Leaseurope Contributes to EC Consultation on Taxonomy for circular economy criteria
This DR will establish the technical screening criteria for determining the conditions under which an economic activity qualifies as contributing substantially to the following environmental objectives:
the sustainable use and protection of water and marine resources,
the transition to a circular economy,
the pollution prevention and control, or
the protection and restoration of biodiversity and ecosystems.
Leaseurope provided feedback to this consultation mainly with regards to the description of the activity: “Product-as-a-service and other circular use- and result-oriented service models”, where leasing is mentioned. The description of this activity is as follows:
Providing customers (physical person or legal person) with access to products through service models, which are either use-oriented services, where the product is still central, but its ownership remains with the provider and the product is leased, shared, rented or pooled; or result-oriented, where the payment is pre-defined and the agreed result (i.e. pay per service unit) is delivered.
In its response, Leaseurope highlighted the important role that leasing and rental industry can play on green transition. Particularly, Leaseurope requested that many other activities/assets be included in the description of the activity “Product-as-a-service and other circular use- and result-oriented service models”. For example, renting and leasing of agricultural machinery and equipment, renting and leasing of construction and civil engineering machinery and equipment, renting and leasing of office machinery and equipment (including computers). Motor vehicles and trailers should also be included in the description of activity CE 5.5 “Product-as-a-service and other circular use- and result-oriented service models”.
Moreover, Leaseurope commented with regards to the criterion of ownership that equal treatment should be ensured for all models of leasing solutions and with regards to the criterion of life span (of at least twice the Union average for that product category) that it is not realistic to require a second or a third life after the end of lease. Following this consultation, the EC adopted the final DR which it submitted for scrutiny to the European Parliament and the Council of the EU.
After Leaseurope’s response, the final DR replaces the strict life span criterion with: “the activity leads to an extended lifespan or increased use intensity of the product in practice”, which facilitates the recognition of leasing as an activity contributing to the transition to a circular economy.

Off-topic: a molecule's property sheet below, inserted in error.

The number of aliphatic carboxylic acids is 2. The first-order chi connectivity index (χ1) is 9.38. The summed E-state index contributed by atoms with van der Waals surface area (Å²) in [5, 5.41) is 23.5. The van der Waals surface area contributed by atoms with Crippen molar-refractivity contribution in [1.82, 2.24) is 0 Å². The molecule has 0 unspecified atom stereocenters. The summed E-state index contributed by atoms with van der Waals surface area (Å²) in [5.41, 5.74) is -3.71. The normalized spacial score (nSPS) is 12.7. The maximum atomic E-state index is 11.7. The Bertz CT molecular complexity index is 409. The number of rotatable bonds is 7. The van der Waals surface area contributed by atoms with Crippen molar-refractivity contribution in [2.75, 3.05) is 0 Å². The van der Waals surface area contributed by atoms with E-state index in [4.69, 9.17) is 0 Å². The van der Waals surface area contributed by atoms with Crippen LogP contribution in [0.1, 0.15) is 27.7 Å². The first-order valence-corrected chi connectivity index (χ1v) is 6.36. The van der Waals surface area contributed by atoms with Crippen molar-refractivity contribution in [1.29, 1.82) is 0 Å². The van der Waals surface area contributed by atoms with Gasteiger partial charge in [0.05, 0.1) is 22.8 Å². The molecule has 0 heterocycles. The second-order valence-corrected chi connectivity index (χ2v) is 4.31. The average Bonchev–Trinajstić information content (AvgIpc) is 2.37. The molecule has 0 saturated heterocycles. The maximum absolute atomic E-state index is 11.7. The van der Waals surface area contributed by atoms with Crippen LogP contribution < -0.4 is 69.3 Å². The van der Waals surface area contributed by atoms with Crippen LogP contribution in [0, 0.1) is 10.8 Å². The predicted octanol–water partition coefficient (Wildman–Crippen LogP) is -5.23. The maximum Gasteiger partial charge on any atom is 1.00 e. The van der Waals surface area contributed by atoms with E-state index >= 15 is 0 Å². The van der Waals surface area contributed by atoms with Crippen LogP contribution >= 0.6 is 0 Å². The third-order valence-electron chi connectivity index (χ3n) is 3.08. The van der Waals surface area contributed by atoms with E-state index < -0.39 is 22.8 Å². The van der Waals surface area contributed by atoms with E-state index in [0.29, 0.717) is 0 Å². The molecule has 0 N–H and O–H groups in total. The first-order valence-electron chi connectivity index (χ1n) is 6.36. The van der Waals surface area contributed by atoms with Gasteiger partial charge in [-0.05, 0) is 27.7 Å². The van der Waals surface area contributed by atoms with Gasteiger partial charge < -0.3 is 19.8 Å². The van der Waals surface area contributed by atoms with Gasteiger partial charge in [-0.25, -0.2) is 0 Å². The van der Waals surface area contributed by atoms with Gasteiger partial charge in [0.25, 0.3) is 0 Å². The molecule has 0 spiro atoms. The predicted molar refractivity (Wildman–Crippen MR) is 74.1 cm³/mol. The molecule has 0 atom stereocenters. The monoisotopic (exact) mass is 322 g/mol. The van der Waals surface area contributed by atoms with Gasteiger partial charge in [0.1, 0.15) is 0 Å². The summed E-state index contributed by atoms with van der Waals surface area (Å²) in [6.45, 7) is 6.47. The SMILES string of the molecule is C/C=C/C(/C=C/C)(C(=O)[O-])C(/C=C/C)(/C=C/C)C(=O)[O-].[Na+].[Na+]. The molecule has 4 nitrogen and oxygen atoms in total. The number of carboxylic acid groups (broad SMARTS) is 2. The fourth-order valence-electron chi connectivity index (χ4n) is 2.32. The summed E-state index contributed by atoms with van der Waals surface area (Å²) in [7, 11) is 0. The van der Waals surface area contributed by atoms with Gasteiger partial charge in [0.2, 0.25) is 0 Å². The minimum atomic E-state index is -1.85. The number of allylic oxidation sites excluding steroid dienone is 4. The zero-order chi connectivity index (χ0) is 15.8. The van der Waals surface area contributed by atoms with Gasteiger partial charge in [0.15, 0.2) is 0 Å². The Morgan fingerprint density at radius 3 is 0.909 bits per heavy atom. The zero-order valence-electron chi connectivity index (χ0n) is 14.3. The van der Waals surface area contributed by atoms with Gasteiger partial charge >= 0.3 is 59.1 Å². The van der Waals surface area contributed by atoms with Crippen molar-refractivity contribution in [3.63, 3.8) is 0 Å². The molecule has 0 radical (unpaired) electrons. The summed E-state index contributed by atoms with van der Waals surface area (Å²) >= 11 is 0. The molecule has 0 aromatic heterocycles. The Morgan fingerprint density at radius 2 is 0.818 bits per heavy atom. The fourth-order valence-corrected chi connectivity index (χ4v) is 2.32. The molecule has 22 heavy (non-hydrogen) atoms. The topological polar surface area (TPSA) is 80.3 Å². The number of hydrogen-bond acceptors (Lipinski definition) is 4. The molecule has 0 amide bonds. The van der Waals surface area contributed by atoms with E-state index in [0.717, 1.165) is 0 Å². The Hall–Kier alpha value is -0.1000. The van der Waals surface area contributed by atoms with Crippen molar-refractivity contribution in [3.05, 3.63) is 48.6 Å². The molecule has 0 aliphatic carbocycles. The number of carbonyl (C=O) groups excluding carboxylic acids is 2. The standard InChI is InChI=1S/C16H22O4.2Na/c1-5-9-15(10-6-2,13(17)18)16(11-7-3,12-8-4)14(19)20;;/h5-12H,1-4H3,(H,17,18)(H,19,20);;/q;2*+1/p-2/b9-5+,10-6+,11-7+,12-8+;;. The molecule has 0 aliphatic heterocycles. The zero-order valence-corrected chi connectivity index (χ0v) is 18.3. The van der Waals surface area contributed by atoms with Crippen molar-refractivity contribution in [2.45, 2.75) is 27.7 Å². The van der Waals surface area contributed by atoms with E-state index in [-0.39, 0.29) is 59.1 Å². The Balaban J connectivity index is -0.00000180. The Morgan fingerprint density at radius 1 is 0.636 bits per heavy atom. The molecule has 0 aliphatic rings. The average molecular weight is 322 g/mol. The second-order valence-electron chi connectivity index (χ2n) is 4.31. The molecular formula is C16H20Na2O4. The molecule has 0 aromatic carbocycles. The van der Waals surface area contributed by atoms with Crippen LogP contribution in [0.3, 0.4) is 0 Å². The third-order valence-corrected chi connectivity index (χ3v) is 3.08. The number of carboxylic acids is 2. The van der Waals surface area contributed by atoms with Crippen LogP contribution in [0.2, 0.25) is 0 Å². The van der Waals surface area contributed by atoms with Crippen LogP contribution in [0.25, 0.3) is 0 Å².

The Taxonomy Regulation (Regulation (EU) 2020/852) aims to help channel capital towards activities that substantially contribute to reaching the objectives of the European Green Deal, such as climate neutrality and resilience, zero pollution, preservation of biodiversity and ecosystems, the transition to a circular economy and sustainable use of water and marine resources.
The Taxonomy Regulation lays down the framework for the EU Taxonomy by setting out four conditions that an economic activity must meet to qualify as environmentally sustainable. A qualifying activity must:
(i) contribute substantially to one or more of the six environmental objectives set out the Taxonomy Regulation;
(ii) do no significant harm to any of the other environmental objectives;
(iii) be carried out in compliance with the minimum (social) safeguards;
(iv) comply with the technical screening criteria set out by the Commission through delegated acts.
The technical screening criteria operationalise the conditions (i) and (ii) by specifying the performance requirements for any economic activity that determine under what conditions that activity: (i) makes a substantial contribution to a given environmental objective; and (ii) does not significantly harm the other environmental objectives. On 4 June 2021, the Commission adopted a Delegated Act (Regulation 2021/21394) establishing technical screening criteria under which certain economic activities qualify as contributing substantially to climate change mitigation or climate change adaptation and not causing significant harm to any of the other relevant environmental objectives (the so-called “Taxonomy Climate Delegated Act”).